• Do: This involves the actual implementation of the various interventions as well as datacollection.Check: This step includes an analysis of the results of the data and an explanation for thereasons of variations – if any.Act: Means that one can act on what was learned and then determine what was learned. If theintervention was successful, then steps to make it a part of standard operating procedure needto be implemented. If the intervention was not successful, then the various sources of failureneed to be identified. Once these are determined new solutions need to be designed and thePDCA cycle needs to be repeatediii.A studyiv showed that repetitive cycles of measuring outcomes followed by implementation ofinterventions to improve outcomes could be effectively used to improve quality of care in ruralhealth clinics.Why Continuous Quality Improvement?In addition to increased productivity, improved service quality, enhanced customerresponsiveness and enhanced employee satisfaction, there are several other benefits ofincorporating CQI into the daily workings of the health department. Some of these are v: Ownership of Process/Program Objectives CQI can bring about changes in attitudes towards a process/program. Employees can see how a set of objectives helps to identify a process’s success or indications that a program is moving in the right direction. Inclusiveness/Consistency Implementation of a program on an organizational-wide level promotes a feeling of inclusiveness in the organization. Employees feel part of a team, have similar experiences, use the same CQI tools, as well as participate in organizational wide training. Improved Communication/Teamwork Regular management meetings involve sharing of information among programs and services. Staff can offer suggestions on interventions for opportunities in other areas to assist in needed improvement. This further fosters teamwork. 4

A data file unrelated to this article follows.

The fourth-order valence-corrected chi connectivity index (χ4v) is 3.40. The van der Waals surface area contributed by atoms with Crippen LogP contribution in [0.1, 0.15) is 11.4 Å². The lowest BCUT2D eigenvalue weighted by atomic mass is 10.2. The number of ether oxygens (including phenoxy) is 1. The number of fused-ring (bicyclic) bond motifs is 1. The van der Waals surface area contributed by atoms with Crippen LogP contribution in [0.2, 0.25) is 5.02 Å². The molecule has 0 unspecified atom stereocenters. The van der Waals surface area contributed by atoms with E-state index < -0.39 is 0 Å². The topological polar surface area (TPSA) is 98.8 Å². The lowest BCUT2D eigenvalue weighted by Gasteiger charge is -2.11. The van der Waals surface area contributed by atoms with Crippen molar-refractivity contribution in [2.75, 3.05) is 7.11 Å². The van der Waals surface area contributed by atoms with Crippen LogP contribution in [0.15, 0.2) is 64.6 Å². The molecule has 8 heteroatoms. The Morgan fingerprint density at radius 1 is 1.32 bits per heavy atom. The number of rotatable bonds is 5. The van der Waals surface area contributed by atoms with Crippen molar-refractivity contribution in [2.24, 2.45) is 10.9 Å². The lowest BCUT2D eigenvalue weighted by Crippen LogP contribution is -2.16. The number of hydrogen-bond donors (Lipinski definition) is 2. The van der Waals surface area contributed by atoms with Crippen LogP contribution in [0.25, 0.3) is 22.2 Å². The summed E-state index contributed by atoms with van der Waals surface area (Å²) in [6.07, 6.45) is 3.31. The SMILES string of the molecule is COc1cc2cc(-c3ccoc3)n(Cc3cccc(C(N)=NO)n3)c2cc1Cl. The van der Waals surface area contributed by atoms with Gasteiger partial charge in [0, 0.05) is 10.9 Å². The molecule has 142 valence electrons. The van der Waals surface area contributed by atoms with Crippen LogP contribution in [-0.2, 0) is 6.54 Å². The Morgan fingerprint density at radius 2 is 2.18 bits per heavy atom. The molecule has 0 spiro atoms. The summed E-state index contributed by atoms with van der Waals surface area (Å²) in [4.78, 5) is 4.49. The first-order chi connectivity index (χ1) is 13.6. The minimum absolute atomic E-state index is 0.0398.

• Stakeholder Perception Reporting of trended information allows stakeholders to see performance levels on a routine basis. They can see that the organization sets goals, evaluates data collected and reviews the impact on organizational programs. Proactive vs. Reactive CQI initiatives place the organization in a proactive mode. Under a CQI philosophy, programs and services are aggressively monitored which assists with detecting problems in a timely fashion. Analysis of data also helps to distinguish between acceptable and unacceptable performance levels.What is required?The six Key Success Factors (KSFs) for CQI are as followsvi: Key Success Factor 1: Visionary Leadership. Key Success Factor 2: Commitment to Customers / Clients. Key Success Factor 3: Trained Teams. Key Success Factor 4: Employee Participation. Key Success Factor 5: Total Quality Management Process (detailed below). Key Success Factor 6: Alignment of Management Systems. 5